Frank Bucci ’74
Visionary Eye Surgeon
By Maureen Harmon
Frank Bucci tells the story of a blind Peruvian grandfather who was led around by his grandson. Though he held the little boy’s hand every day, he had never actually seen him. And according to Bucci, a renowned eye surgeon, the man’s blindness, caused by cataracts, was completely treatable—he simply didn’t have the money for treatment and his village didn’t have the technology or surgeons to treat him. When the Eye Institute of the Sacred Heart (Instituto de Ojos Sacro Cuore) opened in Lima in 2008, the man was able to have cataract surgery, and following the relatively simple procedure, he was able to see his grandson for the first time.
Bucci doesn’t tell the story because he wants to be recognized for his good deeds (he was the one who built the Eye Institute and performed the man’s surgery). For the modest Bucci, establishing the Institute to help poor Peruvian patients was the natural thing to do. “Forty-five million people in the world are blind from cataracts,” he said. “If the ‘haves’ said, we want to eliminate blindness in the ‘have nots,’ they could do it. It costs $100 or less to do a 10-minute surgery.” You just need surgeons willing to perform the work and a couple of “haves” willing to put up the money. “You literally could end world blindness from cataracts.”
While the Institute can’t end world blindness on its own, Bucci and his team plan to make a large dent. When the Clinton Foundation awarded a grant last year to assist them, they estimated it would take the Institute a couple of years to conduct 1,000 cataract surgeries. Representatives from the Foundation were on hand at the clinic in March when Bucci and his team completed their 1,000th surgery—achieved in just five months.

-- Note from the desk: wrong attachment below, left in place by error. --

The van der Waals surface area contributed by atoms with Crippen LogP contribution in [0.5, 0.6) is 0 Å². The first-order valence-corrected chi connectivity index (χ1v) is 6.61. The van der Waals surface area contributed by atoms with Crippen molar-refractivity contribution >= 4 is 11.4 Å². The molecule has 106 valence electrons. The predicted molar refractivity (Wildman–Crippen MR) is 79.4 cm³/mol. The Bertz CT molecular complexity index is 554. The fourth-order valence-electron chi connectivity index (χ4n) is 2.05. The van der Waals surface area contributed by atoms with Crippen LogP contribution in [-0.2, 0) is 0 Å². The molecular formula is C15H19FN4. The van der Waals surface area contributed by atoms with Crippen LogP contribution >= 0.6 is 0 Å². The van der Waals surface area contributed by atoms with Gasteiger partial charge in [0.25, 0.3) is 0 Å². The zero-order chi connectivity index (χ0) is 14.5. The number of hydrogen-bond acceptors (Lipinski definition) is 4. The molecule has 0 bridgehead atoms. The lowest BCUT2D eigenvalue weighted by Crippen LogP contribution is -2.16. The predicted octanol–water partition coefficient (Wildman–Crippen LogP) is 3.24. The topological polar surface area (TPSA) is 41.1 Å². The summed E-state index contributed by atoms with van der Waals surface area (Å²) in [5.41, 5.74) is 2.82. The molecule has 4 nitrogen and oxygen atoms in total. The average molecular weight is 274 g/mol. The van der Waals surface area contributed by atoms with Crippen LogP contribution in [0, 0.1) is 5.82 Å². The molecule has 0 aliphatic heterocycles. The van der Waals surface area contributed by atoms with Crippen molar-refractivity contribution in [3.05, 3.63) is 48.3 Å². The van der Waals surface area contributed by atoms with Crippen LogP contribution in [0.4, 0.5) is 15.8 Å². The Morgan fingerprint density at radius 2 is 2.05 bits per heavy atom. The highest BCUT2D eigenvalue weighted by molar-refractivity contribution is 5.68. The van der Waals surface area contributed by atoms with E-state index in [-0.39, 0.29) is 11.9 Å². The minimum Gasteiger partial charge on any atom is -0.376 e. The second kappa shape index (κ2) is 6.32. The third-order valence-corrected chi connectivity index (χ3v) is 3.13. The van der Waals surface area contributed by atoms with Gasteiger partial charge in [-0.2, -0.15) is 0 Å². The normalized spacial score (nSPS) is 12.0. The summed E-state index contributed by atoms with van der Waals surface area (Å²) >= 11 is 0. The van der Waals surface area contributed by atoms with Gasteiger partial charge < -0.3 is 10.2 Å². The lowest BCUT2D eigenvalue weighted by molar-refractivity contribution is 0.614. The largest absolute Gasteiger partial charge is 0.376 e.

Most of the surgeries Bucci performs are not in Peru, however. They occur in Wilkes-Barre, Pennsylvania at Bucci Laser Vision, his successful 12-year practice that makes undertakings like the Eye Institute possible—and where he keeps a schedule that makes it tough for him to take a phone call or even to check e-mail some days.
How does he do it all? Ask him and he’ll tell you he’s got an angel on his side. His wife, Angelina, died in 2002, and everything he does is in her honor. She is the one, he says, giving him the strength and the vision to achieve these feats—barreling through 12-15 hour days in his Wilkes-Barre office, flying to Peru to perform nearly 150 surgeries in five days, and working as chairman of the board of Hospice of the Sacred Heart, a nonprofit hospice facility he founded that has helped more than 3,000 dying patients since its inception in 2006.
With three operating rooms and eight examination rooms, the Lima Eye Institute is not the kind of bare-bones establishment one might expect for a facility that treats poor Peruvians with no insurance. “Usually when you go on these missionary trips, you’re in some mobile, makeshift hospital,” Bucci said. But he thought it would be more cost effective—and better for the patients—to bus them from villages to a more complete facility.
Just because he built it didn’t mean they came, however. “You’d think you’d just have to say ‘free surgery’ and people would show up,” he said. “Not so.” In order to get patients into the clinic, Bucci and his team—which includes nurses, ophthalmic technicians, and a Peru-based surgeon who runs the operation day to day—go to towns and villages to conduct screenings and exams. Town governments then arrange for buses to transport needy patients to and from the Institute for procedures.
As long as the patients keep coming, Bucci will keep going back. And this, he figures, is just the beginning. “We’re at the foundation,” he said. “We’re ready to soar now.”